Rage: A Transfer of Power

When we rage, and we’ve all done it at one time or another, we transfer power to the subject of our rage. I take no pride in acknowledging that I’ve raged against others, the lunacy of aspects of a new law, misleading advertising and, yes, the rug that tripped me (it couldn’t have been my fault).

In each instance I transferred power to the object of my rage. That seems even more ridiculous when directed to an inanimate object like a rug. What’s a rug going to do with power?

Power transfer

When we direct our rage at others it is a different story, because they do have the ability to use that power against us…power they wouldn’t have if we hadn’t raged. Here’s how we relinquish power with rage.

When we rage, we are out of control. We’re not considering the impact that our rage is having. We mistakenly believe that we’re hurting the other person when in fact we’re telling them how to push us to the limits of our tolerance. When others know what sets us off, what pushes us over the edge, they can use that to their advantage.

They can use this information to deflect our attention from what they don’t want to discuss or issues they don’t want to address by pushing our buttons. As our anger builds to rage, they know we’ll forget the original topic enabling them to successfully avoid our attempts to deal with an issue or a discussion they don’t want to have.

Raging also costs us mental capacity. Whenever we’re in a highly-emotional state, a significant portion of our brain is dedicated to the emotion we’re experiencing which means there is less capacity left to deal effectively with the situation that triggered the rage. If, as is often stated, we typically only employ about 10% of mental capacity, when we rage that probably drops to 3 or 4 percent, possibly less. How can we possibly be effective with so little capacity at work?

Power retention

My dear friend, Mark Brimer, founder of Office Supply Solutions, says that nothing frustrates someone who is trying to pick a fight than not responding to their taunts. I couldn’t agree more. I know that when I’ve responded to the bitterness, anger, frustration and taunts others directed at me with calm, quiet, reasoned responses, their energy dissipates. They cannot sustain their anger and frustration when it isn’t reciprocated. The effort is too draining to be sustained.

Path to retention

Mark’s and my comments raise the question “How do I remain calm, quiet and reasoned in the face of someone’s attack on me?”

The answer is to recognize that they are deflecting their own pain, frustration, fear, anxiety and despair upon you in hopes of alleviating their own pain. As you realize what’s happening, you become empathetic. You feel compassion instead of frustration and anger. Indeed, it’s likely that you’ll see ways in which you can help them alleviate their pain. You’ll be able to do this because you are operating at full mental capacity.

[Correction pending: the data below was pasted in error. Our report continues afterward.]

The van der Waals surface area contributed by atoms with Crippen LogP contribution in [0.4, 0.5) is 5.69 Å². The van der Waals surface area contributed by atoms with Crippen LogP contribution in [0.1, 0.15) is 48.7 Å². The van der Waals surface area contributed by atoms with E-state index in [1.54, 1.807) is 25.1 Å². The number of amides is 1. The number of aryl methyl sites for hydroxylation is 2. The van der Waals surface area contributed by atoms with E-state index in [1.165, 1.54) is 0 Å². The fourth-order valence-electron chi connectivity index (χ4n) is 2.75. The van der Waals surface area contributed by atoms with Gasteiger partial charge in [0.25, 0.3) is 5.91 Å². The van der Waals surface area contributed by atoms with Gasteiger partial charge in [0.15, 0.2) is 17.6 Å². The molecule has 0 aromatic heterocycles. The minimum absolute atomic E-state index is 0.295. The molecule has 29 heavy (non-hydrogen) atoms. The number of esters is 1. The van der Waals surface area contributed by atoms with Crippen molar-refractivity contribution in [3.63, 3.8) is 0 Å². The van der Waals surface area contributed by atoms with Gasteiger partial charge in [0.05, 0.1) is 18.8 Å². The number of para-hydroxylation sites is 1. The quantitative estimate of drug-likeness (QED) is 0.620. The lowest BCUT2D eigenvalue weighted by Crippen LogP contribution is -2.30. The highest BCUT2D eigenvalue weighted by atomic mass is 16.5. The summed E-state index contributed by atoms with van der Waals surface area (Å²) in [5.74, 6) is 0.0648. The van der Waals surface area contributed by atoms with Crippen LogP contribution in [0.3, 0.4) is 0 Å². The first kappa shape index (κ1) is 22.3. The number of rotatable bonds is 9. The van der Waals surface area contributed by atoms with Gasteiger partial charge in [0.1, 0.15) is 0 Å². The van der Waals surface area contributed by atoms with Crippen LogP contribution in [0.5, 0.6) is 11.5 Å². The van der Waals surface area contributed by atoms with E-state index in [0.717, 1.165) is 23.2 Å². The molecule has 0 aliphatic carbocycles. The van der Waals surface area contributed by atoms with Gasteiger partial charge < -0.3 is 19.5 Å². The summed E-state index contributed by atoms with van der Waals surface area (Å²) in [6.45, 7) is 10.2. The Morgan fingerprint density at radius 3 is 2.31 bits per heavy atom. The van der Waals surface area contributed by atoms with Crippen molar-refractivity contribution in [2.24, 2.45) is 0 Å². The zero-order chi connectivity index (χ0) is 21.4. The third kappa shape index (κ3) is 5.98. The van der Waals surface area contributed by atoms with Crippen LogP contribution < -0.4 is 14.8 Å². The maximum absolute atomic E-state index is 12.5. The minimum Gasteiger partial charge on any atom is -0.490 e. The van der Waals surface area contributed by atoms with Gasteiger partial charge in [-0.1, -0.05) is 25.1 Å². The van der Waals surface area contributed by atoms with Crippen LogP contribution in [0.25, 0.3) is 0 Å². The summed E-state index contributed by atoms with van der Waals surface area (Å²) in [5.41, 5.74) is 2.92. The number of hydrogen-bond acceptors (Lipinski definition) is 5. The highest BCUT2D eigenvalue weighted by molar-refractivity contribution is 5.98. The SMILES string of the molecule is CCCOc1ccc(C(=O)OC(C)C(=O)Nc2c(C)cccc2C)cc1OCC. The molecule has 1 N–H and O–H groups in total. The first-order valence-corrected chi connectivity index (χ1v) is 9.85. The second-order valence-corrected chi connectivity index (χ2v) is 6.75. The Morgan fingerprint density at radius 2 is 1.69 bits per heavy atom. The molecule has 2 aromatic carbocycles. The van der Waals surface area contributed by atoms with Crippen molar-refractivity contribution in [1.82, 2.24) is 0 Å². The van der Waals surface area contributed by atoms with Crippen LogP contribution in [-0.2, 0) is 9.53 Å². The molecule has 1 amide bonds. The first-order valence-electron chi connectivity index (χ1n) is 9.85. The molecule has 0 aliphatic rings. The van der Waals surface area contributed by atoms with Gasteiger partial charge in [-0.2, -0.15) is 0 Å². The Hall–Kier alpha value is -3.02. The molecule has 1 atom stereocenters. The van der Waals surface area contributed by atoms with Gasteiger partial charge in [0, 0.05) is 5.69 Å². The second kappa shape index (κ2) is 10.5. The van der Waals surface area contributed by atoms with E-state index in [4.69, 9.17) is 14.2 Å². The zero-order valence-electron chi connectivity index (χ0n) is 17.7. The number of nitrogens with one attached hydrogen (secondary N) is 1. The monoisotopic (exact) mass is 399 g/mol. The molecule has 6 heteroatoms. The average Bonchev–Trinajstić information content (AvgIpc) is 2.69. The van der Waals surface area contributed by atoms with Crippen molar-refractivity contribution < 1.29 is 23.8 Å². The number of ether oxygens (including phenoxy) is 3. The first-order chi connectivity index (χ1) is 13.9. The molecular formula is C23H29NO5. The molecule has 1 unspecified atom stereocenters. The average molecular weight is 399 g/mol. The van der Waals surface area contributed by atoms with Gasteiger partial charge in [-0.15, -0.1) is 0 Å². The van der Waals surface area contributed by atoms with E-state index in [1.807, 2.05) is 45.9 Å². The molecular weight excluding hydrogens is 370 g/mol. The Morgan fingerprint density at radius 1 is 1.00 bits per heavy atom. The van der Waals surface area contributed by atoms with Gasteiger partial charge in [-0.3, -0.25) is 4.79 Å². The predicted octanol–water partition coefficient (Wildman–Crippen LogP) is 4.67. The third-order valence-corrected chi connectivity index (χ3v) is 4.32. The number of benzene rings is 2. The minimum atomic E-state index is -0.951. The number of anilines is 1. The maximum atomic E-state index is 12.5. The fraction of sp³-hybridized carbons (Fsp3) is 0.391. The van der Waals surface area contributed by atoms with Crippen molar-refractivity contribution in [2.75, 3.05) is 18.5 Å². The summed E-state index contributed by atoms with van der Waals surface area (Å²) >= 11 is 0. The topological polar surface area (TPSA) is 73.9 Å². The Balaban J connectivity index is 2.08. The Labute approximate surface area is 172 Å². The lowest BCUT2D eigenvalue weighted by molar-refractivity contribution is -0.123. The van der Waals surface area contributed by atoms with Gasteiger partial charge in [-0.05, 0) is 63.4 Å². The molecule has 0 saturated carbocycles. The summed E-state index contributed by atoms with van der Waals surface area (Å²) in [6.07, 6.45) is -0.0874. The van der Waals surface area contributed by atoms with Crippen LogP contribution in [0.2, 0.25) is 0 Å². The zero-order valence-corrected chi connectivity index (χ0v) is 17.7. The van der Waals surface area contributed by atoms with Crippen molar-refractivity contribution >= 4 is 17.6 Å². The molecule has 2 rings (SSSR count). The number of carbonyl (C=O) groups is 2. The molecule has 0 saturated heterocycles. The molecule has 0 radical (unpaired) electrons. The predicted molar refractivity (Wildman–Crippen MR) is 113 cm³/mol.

For you

When you feel the desire to rage at whatever upsets you, pause. The rage will quickly subside. Then ask yourself “How can I alleviate this person’s pain? How can I accomplish what I need to accomplish while following this ridiculous new regulation? What can I do to send a message to the company that’s using misleading advertising? How can I avoid tripping on that rug in the future?”

Lack of emotion combined with a focus on solutions enables you to be effective in dealing with any situation that triggers anger and rage. Not only do you feel more in control, you grow your confidence in your ability to deal with anything that comes your way. Knowledge of this ability also enables you to live more joyfully and experience higher and higher levels of energy, which you’ll share readily to the benefit of others. Not a bad way to live.

For our kids

When you see your kids rage, ask them “Who has the power in this situation, you or the other person or object? How is raging going to change what’s happening? What do you need to do to end the frustration, anger, fear, anxiety and bitterness you’re experiencing?”

With these questions, you’ll help them discover that raging doesn’t serve them well. They’ll quickly realize that a calm, reasoned, solution-oriented approach is a much more effective and enjoyable way to deal with situations that are initially irritating. They’ll appreciate that the fact that you’ve taken the time to make their lives easier and more joyful.

If you’d like to enrich the lives of others by teaching them to be more confident, check out our Teaching Confidence Instructor Certification program.

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2 Responses

  1. Bill Prenatt

    Dale, This is a great blog topic. People seem to think that they are unable to control their rage. Do you think that people who are involved in a raging situation realize that they are making a choice?

    • Dale Furtwengler

      No, Bill, I don’t believe that they realize they’re making a choice. The “choice” to act on the rage they are experiencing occurs at the subconscious level. It’s still a choice, but doesn’t feel like one to them. It’s only after the emotion subsides, after they’ve acted with rage, that they realize that they had a choice…to rage or not to rage. If the person feels justified in their rage, it’s likely they’ll rage again in the future. If the person realizes the harm that could have been done to themselves and others during their rage, they may remember these feelings the next time their emotions trigger rage and they’ll make a more conscious choice.

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